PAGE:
“While walking by the Sea of Galilee, he saw two brothers, Simon (who is called Peter) and Andrew his brother, casting a net into the sea, for they were fishermen. And he said to them, ‘Follow me, and I will make you fishers of men.’ Immediately they left their nets and followed him” (Matthew 4:18-20 ESV).
I’ve often tried to imagine the scene above. Family was important in those days, and life in the family business was essentially preordained. Sons worked with their fathers and helped with the family’s livelihood. Yet Jesus passes by these men, and immediately after James and John, and utters ten words. And hearing these ten words they leave their fathers, their boats and their nets and follow Him.
We also know that Peter was married at the time, yet his responsibilities didn’t for a moment slow him down. He immediately followed Jesus. What was it about Jesus, or the way in which he invited these fishermen, that made them respond without hesitation? According to Isaiah 53:2 there was nothing special about his appearance that would draw anyone to him; “For he grew up before him like a young plant, and like a root out of dry ground; he had no form or majesty that we should look at him, and no beauty that we should desire him.” The Matthew 4 text makes it seem as though He uttered the words almost in passing. In fact, I get the impression that Jesus never even slowed down!
When I look at these three verses I am cut to the quick. I look back over my life and see with what great difficulty I finally surrendered my life to Jesus, even though I was raised in the church. I look back at the number of times that I have felt called to do something and agonized over my obedience for quite some time, often failing to answer the call. Many of those times I have blamed my disobedience on financial responsibilities. Peter, Andrew, James, and John responded immediately to a perfect stranger. Yet I often fail to respond to the One I call my Best Friend.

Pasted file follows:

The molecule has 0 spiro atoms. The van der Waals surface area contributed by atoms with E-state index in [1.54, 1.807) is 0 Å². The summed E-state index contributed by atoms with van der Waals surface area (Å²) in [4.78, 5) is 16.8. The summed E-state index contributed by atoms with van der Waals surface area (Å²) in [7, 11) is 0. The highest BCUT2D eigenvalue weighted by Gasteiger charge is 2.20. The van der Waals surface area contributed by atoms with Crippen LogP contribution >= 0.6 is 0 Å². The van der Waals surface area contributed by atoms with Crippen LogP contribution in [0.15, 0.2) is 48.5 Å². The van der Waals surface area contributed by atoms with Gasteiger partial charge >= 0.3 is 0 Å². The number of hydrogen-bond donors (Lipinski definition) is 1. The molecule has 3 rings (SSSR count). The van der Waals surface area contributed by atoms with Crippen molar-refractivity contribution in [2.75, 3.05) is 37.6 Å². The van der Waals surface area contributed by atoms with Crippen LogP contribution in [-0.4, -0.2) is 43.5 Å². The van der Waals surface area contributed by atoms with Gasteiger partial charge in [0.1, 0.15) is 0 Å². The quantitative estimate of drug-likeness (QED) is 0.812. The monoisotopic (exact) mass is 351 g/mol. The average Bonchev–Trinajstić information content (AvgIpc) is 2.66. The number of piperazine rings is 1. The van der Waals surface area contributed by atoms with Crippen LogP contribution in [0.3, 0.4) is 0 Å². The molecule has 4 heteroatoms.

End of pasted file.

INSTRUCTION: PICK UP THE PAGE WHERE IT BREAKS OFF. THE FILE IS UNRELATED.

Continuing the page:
When Jesus called the disciples, He called each and every one of us. For what did He call the disciples? To be “fishers of men.” There’s an old familiar saying, “Give a man a fish and he eats for a day; teach a man to fish and he eats for a lifetime.” Whether we are willing to acknowledge it or not, we all know that we are called to reach the world for Jesus. We are not all called to do this in the same manner–some are called to full-time ministry and evangelism, and some are called to reach those in their area of influence–but make no mistake about it, we are all called to this work. And we are not just called to lead someone to faith in Christ; we are also called to “teach others to fish.” We are called to “make disciples of all nations” (Matthew 26:19 ESV).
I have been blessed by God and given the grace to have led people to faith in Jesus. And I count myself fortunate to have been able to teach others to do the same. But I have not done so in a long time.
Perhaps you have had similar experiences as I. Or maybe you have never cast your net. In whatever circumstance you or I have found ourselves, we need to cast our nets if we desire to eat spiritual food, and we must also teach others to cast their nets so that they too can eat.
The past contains no security. We must secure our spiritual food continually. But neither does our past disobedience keep us from gathering and eating today. Set your heart to answer the call of Jesus and become “fishers of men.”
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